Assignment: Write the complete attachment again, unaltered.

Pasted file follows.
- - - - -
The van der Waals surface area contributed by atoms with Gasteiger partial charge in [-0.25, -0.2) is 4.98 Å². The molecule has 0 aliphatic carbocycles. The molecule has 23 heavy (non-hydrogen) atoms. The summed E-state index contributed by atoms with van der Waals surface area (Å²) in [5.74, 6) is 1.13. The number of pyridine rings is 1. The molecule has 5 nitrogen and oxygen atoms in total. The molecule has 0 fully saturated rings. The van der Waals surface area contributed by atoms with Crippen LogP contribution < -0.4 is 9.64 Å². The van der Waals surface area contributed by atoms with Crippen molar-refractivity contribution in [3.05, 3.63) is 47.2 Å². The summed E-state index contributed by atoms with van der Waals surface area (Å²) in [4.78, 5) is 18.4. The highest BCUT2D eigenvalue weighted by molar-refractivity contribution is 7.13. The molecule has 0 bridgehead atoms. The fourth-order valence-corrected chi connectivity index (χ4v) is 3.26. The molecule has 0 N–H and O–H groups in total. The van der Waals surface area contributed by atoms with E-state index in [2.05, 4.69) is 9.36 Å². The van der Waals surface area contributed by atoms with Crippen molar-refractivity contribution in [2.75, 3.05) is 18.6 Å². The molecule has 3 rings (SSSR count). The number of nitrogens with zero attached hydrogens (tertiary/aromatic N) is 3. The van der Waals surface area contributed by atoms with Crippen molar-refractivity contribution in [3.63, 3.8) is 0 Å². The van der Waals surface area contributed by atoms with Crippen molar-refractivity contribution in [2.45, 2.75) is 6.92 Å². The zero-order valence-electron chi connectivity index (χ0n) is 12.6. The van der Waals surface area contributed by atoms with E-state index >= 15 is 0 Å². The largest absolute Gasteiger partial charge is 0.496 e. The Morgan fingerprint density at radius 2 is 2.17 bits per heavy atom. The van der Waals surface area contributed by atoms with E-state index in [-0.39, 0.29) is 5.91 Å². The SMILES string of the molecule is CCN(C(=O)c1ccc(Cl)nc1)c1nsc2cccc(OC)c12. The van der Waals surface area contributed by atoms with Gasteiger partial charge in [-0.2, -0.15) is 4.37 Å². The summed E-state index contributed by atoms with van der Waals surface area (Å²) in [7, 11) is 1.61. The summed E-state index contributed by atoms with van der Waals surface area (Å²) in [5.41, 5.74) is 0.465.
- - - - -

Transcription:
The van der Waals surface area contributed by atoms with Gasteiger partial charge in [-0.25, -0.2) is 4.98 Å². The molecule has 0 aliphatic carbocycles. The molecule has 23 heavy (non-hydrogen) atoms. The summed E-state index contributed by atoms with van der Waals surface area (Å²) in [5.74, 6) is 1.13. The number of pyridine rings is 1. The molecule has 5 nitrogen and oxygen atoms in total. The molecule has 0 fully saturated rings. The van der Waals surface area contributed by atoms with Crippen LogP contribution < -0.4 is 9.64 Å². The van der Waals surface area contributed by atoms with Crippen molar-refractivity contribution in [3.05, 3.63) is 47.2 Å². The summed E-state index contributed by atoms with van der Waals surface area (Å²) in [4.78, 5) is 18.4. The highest BCUT2D eigenvalue weighted by molar-refractivity contribution is 7.13. The molecule has 0 bridgehead atoms. The fourth-order valence-corrected chi connectivity index (χ4v) is 3.26. The molecule has 0 N–H and O–H groups in total. The van der Waals surface area contributed by atoms with E-state index in [2.05, 4.69) is 9.36 Å². The van der Waals surface area contributed by atoms with Crippen molar-refractivity contribution in [2.75, 3.05) is 18.6 Å². The molecule has 3 rings (SSSR count). The number of nitrogens with zero attached hydrogens (tertiary/aromatic N) is 3. The van der Waals surface area contributed by atoms with Crippen molar-refractivity contribution in [3.63, 3.8) is 0 Å². The van der Waals surface area contributed by atoms with Crippen molar-refractivity contribution in [2.45, 2.75) is 6.92 Å². The zero-order valence-electron chi connectivity index (χ0n) is 12.6. The van der Waals surface area contributed by atoms with E-state index >= 15 is 0 Å². The largest absolute Gasteiger partial charge is 0.496 e. The Morgan fingerprint density at radius 2 is 2.17 bits per heavy atom. The van der Waals surface area contributed by atoms with E-state index in [-0.39, 0.29) is 5.91 Å². The SMILES string of the molecule is CCN(C(=O)c1ccc(Cl)nc1)c1nsc2cccc(OC)c12. The van der Waals surface area contributed by atoms with Gasteiger partial charge in [-0.2, -0.15) is 4.37 Å². The summed E-state index contributed by atoms with van der Waals surface area (Å²) in [7, 11) is 1.61. The summed E-state index contributed by atoms with van der Waals surface area (Å²) in [5.41, 5.74) is 0.465.